Landry Jones' career at Oklahoma began at Cowboys Stadium and it will end there against Texas A&M.
By KEITH WHITMIREFS Southwest
ARLINGTON, Texas – Landry Jones' college career has come full circle.
Oklahoma quarterback began his playing career at Cowboys Stadium, and that's where it will end in the AT&T Cotton Bowl Classic at 7:30 p.m. ET Friday on FOX.
In between, he also quarterbacked the
Sooners to a Big 12 title game win over Nebraska.
"It did start here," Jones said during a Cotton Bowl media session underneath the stadium's giant video board. "There's always good feelings on this field, and just remembering how your career started and where you came from. It's exciting to be back here and we're excited to play."
Jones' college career started under dire circumstances. He relieved Heisman Trophy winner Sam Bradford, who had suffered a shoulder injury, against BYU in 2009 in what was the first regular-season game — college or pro — played at Cowboys Stadium.
The Sooners were upset in that contest 14-13, but Jones guided the Sooners to the Big 12 title the next season.
Jones also led the Sooners to a Big 12 co-championship this season and soon will finish off a career in which he has passed for 16,368 yards and 122 touchdowns.
"Landry has been a steady and excellent football player for us for four years," Oklahoma coach Bob Stoops said. "He has been through a lot of games and challenges. The way he has played down the stretch for us, he has been fabulous."
Jones replaced a Heisman Trophy winner and will face one in his final game. Texas A&M quarterback Johnny Manziel won the award this year as a redshirt freshman.
The two had not met as of Wednesday, but Manziel was quoted as saying he remembers watching Jones play for the Sooners while he was in high school.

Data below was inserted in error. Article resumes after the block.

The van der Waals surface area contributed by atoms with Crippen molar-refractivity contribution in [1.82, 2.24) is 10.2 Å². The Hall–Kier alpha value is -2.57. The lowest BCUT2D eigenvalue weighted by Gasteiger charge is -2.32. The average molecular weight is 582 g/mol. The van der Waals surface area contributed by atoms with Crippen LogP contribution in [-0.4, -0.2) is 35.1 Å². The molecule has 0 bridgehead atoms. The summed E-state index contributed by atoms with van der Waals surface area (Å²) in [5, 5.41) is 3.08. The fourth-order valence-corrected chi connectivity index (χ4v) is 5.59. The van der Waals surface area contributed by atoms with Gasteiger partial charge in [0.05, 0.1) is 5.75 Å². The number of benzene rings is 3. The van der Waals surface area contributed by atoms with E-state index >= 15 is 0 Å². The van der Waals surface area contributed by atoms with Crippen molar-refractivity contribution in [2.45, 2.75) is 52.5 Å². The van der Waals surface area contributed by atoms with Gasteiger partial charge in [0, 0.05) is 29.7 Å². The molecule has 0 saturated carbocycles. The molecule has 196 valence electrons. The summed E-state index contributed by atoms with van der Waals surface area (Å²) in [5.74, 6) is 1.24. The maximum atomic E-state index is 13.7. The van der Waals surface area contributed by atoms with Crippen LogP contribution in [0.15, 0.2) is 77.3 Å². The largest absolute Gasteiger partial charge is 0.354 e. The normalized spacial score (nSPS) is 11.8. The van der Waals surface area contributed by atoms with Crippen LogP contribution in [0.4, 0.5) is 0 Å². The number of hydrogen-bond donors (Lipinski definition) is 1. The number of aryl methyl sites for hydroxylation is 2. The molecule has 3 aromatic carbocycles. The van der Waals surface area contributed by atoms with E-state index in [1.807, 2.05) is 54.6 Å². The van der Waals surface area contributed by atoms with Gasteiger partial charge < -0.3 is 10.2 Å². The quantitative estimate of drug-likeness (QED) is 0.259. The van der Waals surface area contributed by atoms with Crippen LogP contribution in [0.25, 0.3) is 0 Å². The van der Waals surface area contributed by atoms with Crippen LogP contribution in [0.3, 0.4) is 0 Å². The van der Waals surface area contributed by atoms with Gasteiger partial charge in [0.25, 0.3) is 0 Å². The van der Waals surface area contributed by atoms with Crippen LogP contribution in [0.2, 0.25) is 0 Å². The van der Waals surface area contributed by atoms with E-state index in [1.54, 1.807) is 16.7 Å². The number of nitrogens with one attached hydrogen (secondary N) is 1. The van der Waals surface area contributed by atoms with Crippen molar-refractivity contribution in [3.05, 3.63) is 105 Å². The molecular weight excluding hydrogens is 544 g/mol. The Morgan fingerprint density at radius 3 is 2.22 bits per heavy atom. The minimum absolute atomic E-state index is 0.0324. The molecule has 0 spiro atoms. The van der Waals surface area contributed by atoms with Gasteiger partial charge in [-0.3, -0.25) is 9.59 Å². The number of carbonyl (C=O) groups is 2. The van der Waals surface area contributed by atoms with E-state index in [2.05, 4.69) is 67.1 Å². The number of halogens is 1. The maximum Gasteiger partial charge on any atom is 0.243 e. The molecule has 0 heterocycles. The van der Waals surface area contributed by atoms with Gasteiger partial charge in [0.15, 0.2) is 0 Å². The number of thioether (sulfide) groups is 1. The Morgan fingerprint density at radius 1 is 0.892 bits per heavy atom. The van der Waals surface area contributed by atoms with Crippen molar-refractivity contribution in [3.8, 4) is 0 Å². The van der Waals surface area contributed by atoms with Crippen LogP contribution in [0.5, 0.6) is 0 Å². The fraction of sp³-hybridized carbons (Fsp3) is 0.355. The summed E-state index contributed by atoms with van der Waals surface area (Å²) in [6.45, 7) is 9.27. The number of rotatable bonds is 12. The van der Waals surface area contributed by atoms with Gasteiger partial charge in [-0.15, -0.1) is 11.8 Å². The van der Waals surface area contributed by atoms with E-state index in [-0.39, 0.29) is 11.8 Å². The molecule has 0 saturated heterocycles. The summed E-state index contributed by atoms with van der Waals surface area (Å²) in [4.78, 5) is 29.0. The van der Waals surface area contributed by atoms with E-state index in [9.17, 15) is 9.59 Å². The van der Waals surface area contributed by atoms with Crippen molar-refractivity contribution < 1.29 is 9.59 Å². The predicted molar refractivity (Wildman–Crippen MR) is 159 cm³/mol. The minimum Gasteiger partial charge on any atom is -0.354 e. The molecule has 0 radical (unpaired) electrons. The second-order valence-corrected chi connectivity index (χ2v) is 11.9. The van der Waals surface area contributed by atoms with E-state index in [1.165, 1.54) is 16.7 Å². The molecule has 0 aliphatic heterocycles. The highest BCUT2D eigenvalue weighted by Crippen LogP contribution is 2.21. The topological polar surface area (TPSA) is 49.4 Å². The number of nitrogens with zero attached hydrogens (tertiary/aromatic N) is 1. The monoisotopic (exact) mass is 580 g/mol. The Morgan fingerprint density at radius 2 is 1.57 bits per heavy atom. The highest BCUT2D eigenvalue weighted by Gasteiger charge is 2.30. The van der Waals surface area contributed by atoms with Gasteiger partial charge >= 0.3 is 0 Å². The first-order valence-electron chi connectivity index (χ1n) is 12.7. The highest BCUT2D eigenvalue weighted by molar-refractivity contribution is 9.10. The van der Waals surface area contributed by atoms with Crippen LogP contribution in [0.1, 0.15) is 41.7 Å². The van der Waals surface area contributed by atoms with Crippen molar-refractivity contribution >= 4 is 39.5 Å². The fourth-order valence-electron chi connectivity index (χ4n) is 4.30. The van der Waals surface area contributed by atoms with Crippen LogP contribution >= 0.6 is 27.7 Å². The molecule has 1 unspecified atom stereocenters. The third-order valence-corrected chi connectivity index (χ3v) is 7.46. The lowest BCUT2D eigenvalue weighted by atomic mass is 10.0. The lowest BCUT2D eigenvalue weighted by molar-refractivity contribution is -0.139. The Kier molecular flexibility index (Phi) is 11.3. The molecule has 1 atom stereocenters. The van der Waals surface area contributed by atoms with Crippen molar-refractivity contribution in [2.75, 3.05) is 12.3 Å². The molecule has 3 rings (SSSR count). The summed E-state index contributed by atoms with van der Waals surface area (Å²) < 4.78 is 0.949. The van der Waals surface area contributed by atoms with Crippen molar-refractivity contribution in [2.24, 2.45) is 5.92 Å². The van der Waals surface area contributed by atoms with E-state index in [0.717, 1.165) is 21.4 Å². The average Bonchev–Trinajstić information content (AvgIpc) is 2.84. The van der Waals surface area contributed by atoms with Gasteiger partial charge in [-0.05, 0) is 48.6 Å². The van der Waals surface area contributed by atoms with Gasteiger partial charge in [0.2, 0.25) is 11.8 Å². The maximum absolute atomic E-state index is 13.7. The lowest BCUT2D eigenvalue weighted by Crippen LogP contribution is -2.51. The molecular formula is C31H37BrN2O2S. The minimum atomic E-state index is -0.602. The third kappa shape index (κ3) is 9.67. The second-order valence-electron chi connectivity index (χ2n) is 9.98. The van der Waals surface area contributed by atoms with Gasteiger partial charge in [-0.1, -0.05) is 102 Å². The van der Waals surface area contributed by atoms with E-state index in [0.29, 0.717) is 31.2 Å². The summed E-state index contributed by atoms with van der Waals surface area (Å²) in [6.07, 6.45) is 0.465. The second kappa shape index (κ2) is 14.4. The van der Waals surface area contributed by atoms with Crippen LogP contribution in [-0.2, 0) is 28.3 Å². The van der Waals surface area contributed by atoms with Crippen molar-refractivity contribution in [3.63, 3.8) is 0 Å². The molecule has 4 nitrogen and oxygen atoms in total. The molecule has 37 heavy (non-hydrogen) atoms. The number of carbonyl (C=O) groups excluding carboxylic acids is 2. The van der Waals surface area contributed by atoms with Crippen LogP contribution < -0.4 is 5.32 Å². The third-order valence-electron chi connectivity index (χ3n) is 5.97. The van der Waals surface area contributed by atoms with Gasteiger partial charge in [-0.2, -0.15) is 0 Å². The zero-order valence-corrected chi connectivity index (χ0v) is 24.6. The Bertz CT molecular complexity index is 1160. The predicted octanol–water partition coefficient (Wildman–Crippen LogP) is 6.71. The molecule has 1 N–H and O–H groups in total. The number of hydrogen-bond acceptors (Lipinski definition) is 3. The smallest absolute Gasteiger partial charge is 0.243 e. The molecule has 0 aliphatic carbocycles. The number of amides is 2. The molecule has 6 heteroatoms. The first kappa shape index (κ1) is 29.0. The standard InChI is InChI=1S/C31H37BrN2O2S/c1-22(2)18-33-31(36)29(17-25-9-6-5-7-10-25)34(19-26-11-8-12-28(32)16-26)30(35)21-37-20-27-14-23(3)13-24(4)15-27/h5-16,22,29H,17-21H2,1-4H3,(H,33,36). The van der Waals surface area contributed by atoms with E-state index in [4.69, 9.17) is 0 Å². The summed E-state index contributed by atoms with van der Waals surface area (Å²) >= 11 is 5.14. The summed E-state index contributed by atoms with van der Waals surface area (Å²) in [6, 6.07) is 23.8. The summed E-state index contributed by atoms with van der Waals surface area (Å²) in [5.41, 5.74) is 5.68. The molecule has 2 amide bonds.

"I'm the old man around this place," Jones chuckled. "It feels like it."
Jones was considered one of the top candidates for the Heisman when the season began, after bypassing a chance to leave early for the NFL after the 2011 season.
Oklahoma losses against the teams with the other two Heisman finalists — Kansas State's Collin Klein and Notre Dame's Manti Te'o — ended his award campaign.
But now he gets a chance to beat the Heisman winner in his final game.
"I don't really worry about that," Jones said. "I'm out there to try to win the game. If I am the other quarterback, so be it."
Jones also has watched Manziel play and respects what his opponent has accomplished in such a short time.
"You see the highlights: great player," Jones said. "He's had a lot of success this year in what they've done. You have to give him his props; he won a Heisman Trophy. You don't do those things unless you're a great player."
While Manziel is just starting to write the story of his college career, Jones realizes he is about to write the final chapter of his. Jones, married to
OU women's basketball star Whitney Hand, wants his Christian faith to be remembered as much as any of his football achievements.
"I want to be remembered as a guy who always pointed his teammates toward Christ," Jones said. "Whatever life situation they're going through, that's kind of how I want to be remembered, off the field and on the field.
"If people think I'm a good quarterback, that's great. If people don't, then people are allowed their opinions, too."
Jones has been a frequent target of criticism, which happens to any Oklahoma quarterback who doesn't win a national championship or the Heisman. But the only person whose opinion matters thinks pretty highly of him.
"We have great confidence in Landry," Stoops said. "We recognize what a great quarterback Johnny Manziel is, but we love our quarterback as well."